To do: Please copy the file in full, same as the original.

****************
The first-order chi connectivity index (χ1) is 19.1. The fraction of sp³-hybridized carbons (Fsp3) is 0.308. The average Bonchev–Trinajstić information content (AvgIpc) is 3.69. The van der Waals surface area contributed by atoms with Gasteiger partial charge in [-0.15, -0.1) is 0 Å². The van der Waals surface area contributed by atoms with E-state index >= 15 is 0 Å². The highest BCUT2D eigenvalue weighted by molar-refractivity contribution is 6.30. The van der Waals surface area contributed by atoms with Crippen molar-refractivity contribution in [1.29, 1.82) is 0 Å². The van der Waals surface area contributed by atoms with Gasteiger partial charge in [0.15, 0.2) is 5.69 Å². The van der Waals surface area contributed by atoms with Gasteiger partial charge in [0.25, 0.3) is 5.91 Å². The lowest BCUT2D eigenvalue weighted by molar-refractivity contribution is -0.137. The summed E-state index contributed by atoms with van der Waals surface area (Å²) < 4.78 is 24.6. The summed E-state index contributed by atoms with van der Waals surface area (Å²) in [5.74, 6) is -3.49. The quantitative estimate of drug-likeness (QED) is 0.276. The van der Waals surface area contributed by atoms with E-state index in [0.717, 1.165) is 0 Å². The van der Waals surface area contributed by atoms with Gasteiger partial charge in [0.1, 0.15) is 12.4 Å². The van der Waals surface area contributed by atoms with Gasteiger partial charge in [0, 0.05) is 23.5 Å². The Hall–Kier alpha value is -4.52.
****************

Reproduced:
The first-order chi connectivity index (χ1) is 19.1. The fraction of sp³-hybridized carbons (Fsp3) is 0.308. The average Bonchev–Trinajstić information content (AvgIpc) is 3.69. The van der Waals surface area contributed by atoms with Gasteiger partial charge in [-0.15, -0.1) is 0 Å². The van der Waals surface area contributed by atoms with E-state index >= 15 is 0 Å². The highest BCUT2D eigenvalue weighted by molar-refractivity contribution is 6.30. The van der Waals surface area contributed by atoms with Crippen molar-refractivity contribution in [1.29, 1.82) is 0 Å². The van der Waals surface area contributed by atoms with Gasteiger partial charge in [0.15, 0.2) is 5.69 Å². The van der Waals surface area contributed by atoms with Gasteiger partial charge in [0.25, 0.3) is 5.91 Å². The lowest BCUT2D eigenvalue weighted by molar-refractivity contribution is -0.137. The summed E-state index contributed by atoms with van der Waals surface area (Å²) < 4.78 is 24.6. The summed E-state index contributed by atoms with van der Waals surface area (Å²) in [5.74, 6) is -3.49. The quantitative estimate of drug-likeness (QED) is 0.276. The van der Waals surface area contributed by atoms with E-state index in [0.717, 1.165) is 0 Å². The van der Waals surface area contributed by atoms with Gasteiger partial charge in [0.1, 0.15) is 12.4 Å². The van der Waals surface area contributed by atoms with Gasteiger partial charge in [0, 0.05) is 23.5 Å². The Hall–Kier alpha value is -4.52.